Within 2 years of another Labour term we should have similar inflation using the HCPI measure due to the UKs structural economy having converged. We are converging....

If the referendum goes against signing up for the new constitution, you can forget joining the euro. Economic factors will not come into it. :D

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If the referendum goes against signing up for the new constitution, you can forget joining the euro. Economic factors will not come into it.  :D

There is at present a broad majority against it, but that may change if there is a crisis or some other oppertunity to make massive changes. (Like ID Cards/people register were moved from the back burner (>15 years away if that) and where pushed to people for 2006 as a 'solution' under a climate of fear).

The ingredients are all in place. We only have the convergence test - thats based on inflation and thuis supply side structures.

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Guest Charlie The Tramp
There is at present a broad majority against it, but that may change if there is a crisis or some other opportunity to make massive changes. (Like ID Cards/people register were moved from the back burner (>15 years away if that) and where pushed to people for 2006 as a 'solution' under a climate of fear).

The ingredients are all in place. We only have the convergence test - thats based on inflation and thuis supply side structures.

BTW have followed all your posts with great interest.

I would like to bet that the silent majority ( those that the politicians ignore ) will have no objection to ID cards, especially amongst my generation. Europe is heading for political and economic crisis as more and more poorer countries join. They see it as a giant benefits system where they will get more than they pay in, and our electorate know it.

Europe does itself no favours when you see the massive corruption going on and the Commissioners doing nothing positive to stop it. The local elections this year was the first warning to the Government that we were not happy with Europe. Remember Blair said no referendum and quickly did a U turn when he realised that the electorate through opinion polls were demanding one.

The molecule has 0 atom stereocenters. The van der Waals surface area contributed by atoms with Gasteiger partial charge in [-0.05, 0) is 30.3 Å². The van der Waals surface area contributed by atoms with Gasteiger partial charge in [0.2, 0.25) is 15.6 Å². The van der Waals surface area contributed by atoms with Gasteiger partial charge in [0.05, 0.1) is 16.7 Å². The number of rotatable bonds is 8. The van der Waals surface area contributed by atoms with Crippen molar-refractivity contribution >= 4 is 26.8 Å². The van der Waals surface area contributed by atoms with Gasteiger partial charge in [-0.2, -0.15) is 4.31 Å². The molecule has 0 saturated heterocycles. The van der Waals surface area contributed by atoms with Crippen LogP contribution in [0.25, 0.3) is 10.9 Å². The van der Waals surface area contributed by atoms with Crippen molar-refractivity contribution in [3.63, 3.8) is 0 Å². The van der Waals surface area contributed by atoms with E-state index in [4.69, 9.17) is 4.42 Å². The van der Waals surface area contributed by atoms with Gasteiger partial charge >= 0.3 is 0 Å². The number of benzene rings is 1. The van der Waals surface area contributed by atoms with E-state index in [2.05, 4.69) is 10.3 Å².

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The ingredients are all in place. We only have the convergence test - thats based on inflation and thuis supply side structures.

And what better way to hide a crash than to muddle everyones heads and jumble everyones money and their understanding of what things cost, by changing the currency. Good way to letting a little bit of inflation go unnoticed as well.

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Stop looking at falling asking prices and start looking at sale prices - they are the same as they have always been.

Tee-hee.

Some flats near me had an asking price of 250k.

They now have an asking price of £215k

What does this mean? Has the price fallen? If you went in and waved 195k at the developer would he take it?

They have been finished for 9 months and only two sold.

When you say look at sale prices - they are the same as they have always been - do you mean prices have not gone up over the last 5 years?

How many individual houses have been bought and sold again in the last year. Surely only this sort of data would tell you if prices have fallen.